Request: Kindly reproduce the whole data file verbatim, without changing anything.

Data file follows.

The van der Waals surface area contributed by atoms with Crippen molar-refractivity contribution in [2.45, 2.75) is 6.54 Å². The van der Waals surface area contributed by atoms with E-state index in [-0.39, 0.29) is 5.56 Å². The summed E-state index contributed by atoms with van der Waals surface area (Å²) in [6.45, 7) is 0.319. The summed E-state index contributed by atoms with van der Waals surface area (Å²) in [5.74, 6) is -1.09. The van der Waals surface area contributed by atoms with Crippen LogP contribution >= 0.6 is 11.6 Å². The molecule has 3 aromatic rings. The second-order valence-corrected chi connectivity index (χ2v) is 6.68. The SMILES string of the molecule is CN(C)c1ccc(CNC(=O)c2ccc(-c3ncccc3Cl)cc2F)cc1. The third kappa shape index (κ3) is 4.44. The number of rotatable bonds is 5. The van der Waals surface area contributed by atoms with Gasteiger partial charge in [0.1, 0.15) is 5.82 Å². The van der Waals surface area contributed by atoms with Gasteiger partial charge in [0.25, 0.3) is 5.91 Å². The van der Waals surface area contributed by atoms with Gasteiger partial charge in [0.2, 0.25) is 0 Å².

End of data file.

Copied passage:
The van der Waals surface area contributed by atoms with Crippen molar-refractivity contribution in [2.45, 2.75) is 6.54 Å². The van der Waals surface area contributed by atoms with E-state index in [-0.39, 0.29) is 5.56 Å². The summed E-state index contributed by atoms with van der Waals surface area (Å²) in [6.45, 7) is 0.319. The summed E-state index contributed by atoms with van der Waals surface area (Å²) in [5.74, 6) is -1.09. The van der Waals surface area contributed by atoms with Crippen LogP contribution >= 0.6 is 11.6 Å². The molecule has 3 aromatic rings. The second-order valence-corrected chi connectivity index (χ2v) is 6.68. The SMILES string of the molecule is CN(C)c1ccc(CNC(=O)c2ccc(-c3ncccc3Cl)cc2F)cc1. The third kappa shape index (κ3) is 4.44. The number of rotatable bonds is 5. The van der Waals surface area contributed by atoms with Gasteiger partial charge in [0.1, 0.15) is 5.82 Å². The van der Waals surface area contributed by atoms with Gasteiger partial charge in [0.25, 0.3) is 5.91 Å². The van der Waals surface area contributed by atoms with Gasteiger partial charge in [0.2, 0.25) is 0 Å².